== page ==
A federal jury on Wednesday rejected a woman’s claims that Wiscasset jail officers abused her by ignoring her disability.

Candace Faller, 50, filed a complaint in U.S. District Court last year against the Two Bridges Regional Jail after she was arrested in 2016 on an operating under the influence charge that she still disputes.

Faller alleged the jail violated her rights under the federal Americans with Disabilities Act by not providing a female officer to conduct a pat-down search, which her attorney argued was a “reasonable accommodation” because she has post-traumatic stress disorder that is triggered by large, “aggressive” men in her personal space.

The seven women and two men on the jury found Faller did have a protected disability, but decided she was not discriminated against and did not, as she claimed during testimony, request an accommodation.

She sought compensatory damages, to be determined by the jury, and asked that the jail develop and provide staff with adequate training for people with disabilities.

Faller testified that she told jail officers she needed a female officer, but instead three male officers – who told the court Faller was uncooperative and a safety risk – restrained her and forced her into a holding cell, where she said she was pushed against a wall so hard her coccyx broke, ordered to get on her “hands and knees” on a mattress and groped her before a female officer stepped in.


The jail’s attorney, Peter Marchesi, said Wednesday that his client was grateful for the jury’s decision.

“They genuinely believed all along that this was a very unfortunate situation, a difficult set of circumstances that their officers were confronted with,” Marchesi said.

Those officers testified that they had no independent recollection of Faller requesting a female officer and that it was not reflected in any of their reports from the time. While the incident was caught on the jail’s surveillance video, which the jury watched several times this week, accounts varied as to whether the footage proved Faller was handled with unreasonable or excessive force.

Because there was no sound attached, jurors couldn’t hear what officers or Faller were shouting. Officers denied Faller’s allegations that she was ordered on her hands and knees. They also testified they couldn’t remember her mentioning any back pain or reporting any injury.

Faller’s attorney, Samuel Riotte, said in an email Wednesday that it’s “always disappointing when the jury returns a verdict that’s not in your client’s favor.”

“But I am proud of Ms. Faller asserting her rights and taking her case to the finish line,” he wrote.


Riotte said in closing arguments that the jury had everything it needed to find that the jail violated the Americans with Disabilities Act. Her therapist testified in a deposition that Faller has a diagnosed disability that impairs her day-to-day life – she has trouble eating, she isolates, and she’s visibly uncomfortable around large, controlling men she doesn’t know.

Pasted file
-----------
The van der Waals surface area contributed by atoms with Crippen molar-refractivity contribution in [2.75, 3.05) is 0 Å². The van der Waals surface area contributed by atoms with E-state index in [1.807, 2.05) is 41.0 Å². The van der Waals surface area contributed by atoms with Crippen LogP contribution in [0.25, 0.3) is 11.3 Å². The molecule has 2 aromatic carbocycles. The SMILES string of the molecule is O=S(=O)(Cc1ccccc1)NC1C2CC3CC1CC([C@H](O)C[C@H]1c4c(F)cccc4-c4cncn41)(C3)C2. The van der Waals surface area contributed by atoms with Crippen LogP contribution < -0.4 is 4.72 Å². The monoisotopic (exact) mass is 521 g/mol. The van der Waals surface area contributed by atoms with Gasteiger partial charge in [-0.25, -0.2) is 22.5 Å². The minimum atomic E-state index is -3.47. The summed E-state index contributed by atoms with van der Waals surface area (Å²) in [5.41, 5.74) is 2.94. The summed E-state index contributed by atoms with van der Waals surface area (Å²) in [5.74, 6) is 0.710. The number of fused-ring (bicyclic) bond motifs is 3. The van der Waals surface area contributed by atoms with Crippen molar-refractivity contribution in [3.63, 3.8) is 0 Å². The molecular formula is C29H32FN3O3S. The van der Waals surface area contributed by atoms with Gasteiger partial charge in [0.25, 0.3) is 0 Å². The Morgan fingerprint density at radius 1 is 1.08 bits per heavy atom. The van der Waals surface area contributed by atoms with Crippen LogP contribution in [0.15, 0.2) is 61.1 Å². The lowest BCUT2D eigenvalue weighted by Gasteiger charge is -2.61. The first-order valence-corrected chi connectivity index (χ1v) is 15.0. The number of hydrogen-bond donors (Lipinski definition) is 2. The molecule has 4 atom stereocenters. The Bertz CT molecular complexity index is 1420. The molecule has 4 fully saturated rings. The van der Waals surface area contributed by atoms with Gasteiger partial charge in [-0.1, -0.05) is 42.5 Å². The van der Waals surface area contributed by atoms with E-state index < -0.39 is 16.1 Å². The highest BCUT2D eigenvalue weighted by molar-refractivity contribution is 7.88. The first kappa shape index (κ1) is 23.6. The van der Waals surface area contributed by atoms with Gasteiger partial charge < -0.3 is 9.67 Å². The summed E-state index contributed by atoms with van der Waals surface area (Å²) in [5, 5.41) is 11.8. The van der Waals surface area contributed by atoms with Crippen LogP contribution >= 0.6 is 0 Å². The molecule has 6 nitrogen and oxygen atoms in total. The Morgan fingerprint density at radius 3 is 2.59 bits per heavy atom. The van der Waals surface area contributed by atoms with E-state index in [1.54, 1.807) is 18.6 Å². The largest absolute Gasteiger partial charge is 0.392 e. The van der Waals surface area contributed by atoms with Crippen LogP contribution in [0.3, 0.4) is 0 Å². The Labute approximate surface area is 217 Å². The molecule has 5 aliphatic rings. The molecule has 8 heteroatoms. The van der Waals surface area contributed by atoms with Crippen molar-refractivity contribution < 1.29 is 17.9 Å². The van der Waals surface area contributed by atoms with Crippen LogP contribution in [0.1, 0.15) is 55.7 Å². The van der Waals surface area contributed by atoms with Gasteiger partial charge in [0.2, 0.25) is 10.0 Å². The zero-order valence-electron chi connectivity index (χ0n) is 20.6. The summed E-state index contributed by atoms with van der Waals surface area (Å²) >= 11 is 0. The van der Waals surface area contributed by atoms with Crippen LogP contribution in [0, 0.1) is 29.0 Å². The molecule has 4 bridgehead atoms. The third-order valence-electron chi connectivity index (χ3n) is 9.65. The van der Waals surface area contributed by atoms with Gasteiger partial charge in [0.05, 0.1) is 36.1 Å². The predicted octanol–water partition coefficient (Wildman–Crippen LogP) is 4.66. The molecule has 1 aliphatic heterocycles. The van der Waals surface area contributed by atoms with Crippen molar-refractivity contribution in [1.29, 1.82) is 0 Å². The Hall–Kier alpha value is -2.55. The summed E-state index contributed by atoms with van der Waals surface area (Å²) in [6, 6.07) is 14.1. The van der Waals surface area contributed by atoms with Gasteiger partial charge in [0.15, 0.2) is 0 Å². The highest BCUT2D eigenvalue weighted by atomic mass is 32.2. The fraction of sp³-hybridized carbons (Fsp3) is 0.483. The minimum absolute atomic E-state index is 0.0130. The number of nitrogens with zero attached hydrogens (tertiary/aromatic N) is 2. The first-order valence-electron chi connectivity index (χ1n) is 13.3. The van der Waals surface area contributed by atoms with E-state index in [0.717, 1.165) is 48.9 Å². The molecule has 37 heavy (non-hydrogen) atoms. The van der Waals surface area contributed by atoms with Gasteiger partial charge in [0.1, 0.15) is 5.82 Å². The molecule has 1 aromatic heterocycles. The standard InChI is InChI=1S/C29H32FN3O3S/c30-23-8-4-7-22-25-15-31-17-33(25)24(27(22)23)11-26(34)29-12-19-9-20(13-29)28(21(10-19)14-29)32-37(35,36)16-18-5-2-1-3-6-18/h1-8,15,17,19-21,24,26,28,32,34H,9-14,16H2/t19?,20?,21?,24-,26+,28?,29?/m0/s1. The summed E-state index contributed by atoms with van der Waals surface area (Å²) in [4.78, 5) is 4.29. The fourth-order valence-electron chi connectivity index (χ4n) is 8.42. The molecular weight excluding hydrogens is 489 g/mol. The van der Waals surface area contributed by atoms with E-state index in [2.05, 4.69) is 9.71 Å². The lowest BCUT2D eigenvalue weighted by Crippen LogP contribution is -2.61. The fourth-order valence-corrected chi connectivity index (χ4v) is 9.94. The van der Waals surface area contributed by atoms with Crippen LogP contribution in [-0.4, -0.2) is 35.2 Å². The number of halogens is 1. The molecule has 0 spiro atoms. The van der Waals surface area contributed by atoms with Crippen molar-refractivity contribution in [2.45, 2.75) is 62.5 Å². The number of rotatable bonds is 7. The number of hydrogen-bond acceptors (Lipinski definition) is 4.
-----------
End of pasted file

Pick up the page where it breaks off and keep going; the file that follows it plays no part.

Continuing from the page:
Riotte argued it was clear the jail refused to make a “reasonable accommodation” for Faller’s disability when corrections officers didn’t wait for a female officer to conduct her pat-down search, as required by federal law, and that they clearly violated the ADA by discriminating against Faller given her disability.

Officers testified that she was being uncooperative – shouting, trying to spin out of their grasp – which justified their increasingly physical response.

But Riotte said that was Faller’s disability manifesting. Jurors heard from a deposition with Faller’s therapist Tuesday that Faller often enters a “fight or flight” mode when triggered.

“She’s having a panic attack,” Riotte said. “She’s crying, she’s hyperventilating, because of her disability.”

Marchesi told jurors before their verdict that it was actually the other way around – officers were the ones tasked with addressing what they perceived as a threat to safety at the jail. Officers were “doing the best they could” in a bad situation they didn’t create.


Marchesi said that when jurors watched the surveillance footage, they would see officers like Paul Rubashkin, the central officer in Faller’s complaint, reacting to what he perceived as a threat to safety at the jail.

“He had two choices – do something or do nothing,” Marchesi said. “He had to choose in the moment, with no policy or guidance. … And most importantly, with no second chance. … His choice was to act.”

Many of the central allegations in Faller’s lawsuit – that officers ignored her requests for a female officer, threw her against the wall twice, breaking her tailbone, ordered her on her hands and knees, and groped her – ultimately depended on what Faller said she remembered.

Marchesi argued her memory was not only affected by the passage of time, seven years in this case, but also by alcohol and drugs, which Faller admitted to using at the time, according to police and jail reports from 2016.

“So when she asks you to rely on her memory (for) the most important pieces of her case – ‘ I definitely asked for a reasonable accommodation’ – can you rely on that?” Marchesi said.

Staff Writer Matt Byrne contributed to this report. 

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